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Share Paper 2348

The Distribution of Null Subjects in Non-native Grammars: Syntactic Markedness and Interface Vulnerability
Juana M. Liceras, Anahí Alba de la Fuente, and Cristina Martínez Sanz
84-95 (complete paper or proceedings contents)


An analysis of narratives produced by native and non-native speakers of Spanish shows that they do not differ with respect to the production of "illicit" weak subject pronouns (agreement markers)—null subjects which lead to unresolved ambiguity—in spite of the problems that non-native speakers have with agreement markers and tenses. The production of "illicit" weak subjects is extremely small in all cases and the fact that non-native intermediate speakers use more overt pronouns does not seem to affect the number of "illicit" weak subjects. These data support the conclusions of previous studies where it has been shown that the number of pragmatically deviant ("illicit") weak subjects was not an issue for non-native speakers. It is argued that weak subjects are not problematic for non-native speakers because they are possible due to an unmarked operation of core grammar. These same data also show that native and non-native speakers of Spanish differ in terms of how they resolve ambiguity, since non-native speakers produce significantly fewer instances of weak pronouns (null subjects) with switch reference than native speakers; this is so even though both native and non-native Spanish weak pronouns can bear a [+topic shift] feature.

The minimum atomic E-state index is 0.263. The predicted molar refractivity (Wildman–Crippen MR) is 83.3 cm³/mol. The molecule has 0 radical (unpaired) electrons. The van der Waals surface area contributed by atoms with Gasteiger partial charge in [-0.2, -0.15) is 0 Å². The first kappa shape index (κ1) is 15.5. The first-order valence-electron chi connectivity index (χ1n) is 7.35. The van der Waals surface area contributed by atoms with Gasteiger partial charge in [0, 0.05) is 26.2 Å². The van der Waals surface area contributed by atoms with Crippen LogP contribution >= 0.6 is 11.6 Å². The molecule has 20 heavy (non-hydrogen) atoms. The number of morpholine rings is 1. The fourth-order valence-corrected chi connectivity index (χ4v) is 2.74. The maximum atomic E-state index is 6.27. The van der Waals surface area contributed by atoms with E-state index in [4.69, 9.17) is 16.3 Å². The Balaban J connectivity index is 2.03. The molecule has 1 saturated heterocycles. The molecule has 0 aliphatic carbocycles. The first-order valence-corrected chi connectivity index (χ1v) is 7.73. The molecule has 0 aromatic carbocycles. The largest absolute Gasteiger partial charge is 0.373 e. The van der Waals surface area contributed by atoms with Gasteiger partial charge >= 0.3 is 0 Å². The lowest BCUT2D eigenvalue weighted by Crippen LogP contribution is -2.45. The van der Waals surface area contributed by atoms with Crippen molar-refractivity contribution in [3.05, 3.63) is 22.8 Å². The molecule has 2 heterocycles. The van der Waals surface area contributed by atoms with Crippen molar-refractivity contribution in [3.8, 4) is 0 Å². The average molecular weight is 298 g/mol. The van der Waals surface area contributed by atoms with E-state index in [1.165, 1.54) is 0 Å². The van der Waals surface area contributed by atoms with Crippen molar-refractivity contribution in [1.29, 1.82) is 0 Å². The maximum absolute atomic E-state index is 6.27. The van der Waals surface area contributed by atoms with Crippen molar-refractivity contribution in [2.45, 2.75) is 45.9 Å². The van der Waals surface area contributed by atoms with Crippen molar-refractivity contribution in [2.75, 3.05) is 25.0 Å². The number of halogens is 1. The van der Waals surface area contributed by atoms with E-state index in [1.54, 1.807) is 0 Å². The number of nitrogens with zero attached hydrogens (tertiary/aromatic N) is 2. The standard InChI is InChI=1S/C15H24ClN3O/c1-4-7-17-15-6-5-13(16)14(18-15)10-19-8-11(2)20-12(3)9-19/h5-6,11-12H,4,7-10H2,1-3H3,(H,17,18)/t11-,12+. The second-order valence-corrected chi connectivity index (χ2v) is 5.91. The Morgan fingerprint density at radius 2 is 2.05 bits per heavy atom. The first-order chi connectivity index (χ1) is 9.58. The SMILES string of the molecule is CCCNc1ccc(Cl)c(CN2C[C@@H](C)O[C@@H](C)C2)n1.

Published in

Proceedings of the 2009 Mind/Context Divide Workshop
edited by Michael Iverson, Ivan Ivanov, Tiffany Judy, Jason Rothman, Roumyana Slabakova, and Marta Tryzna
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Printed edition: $195.00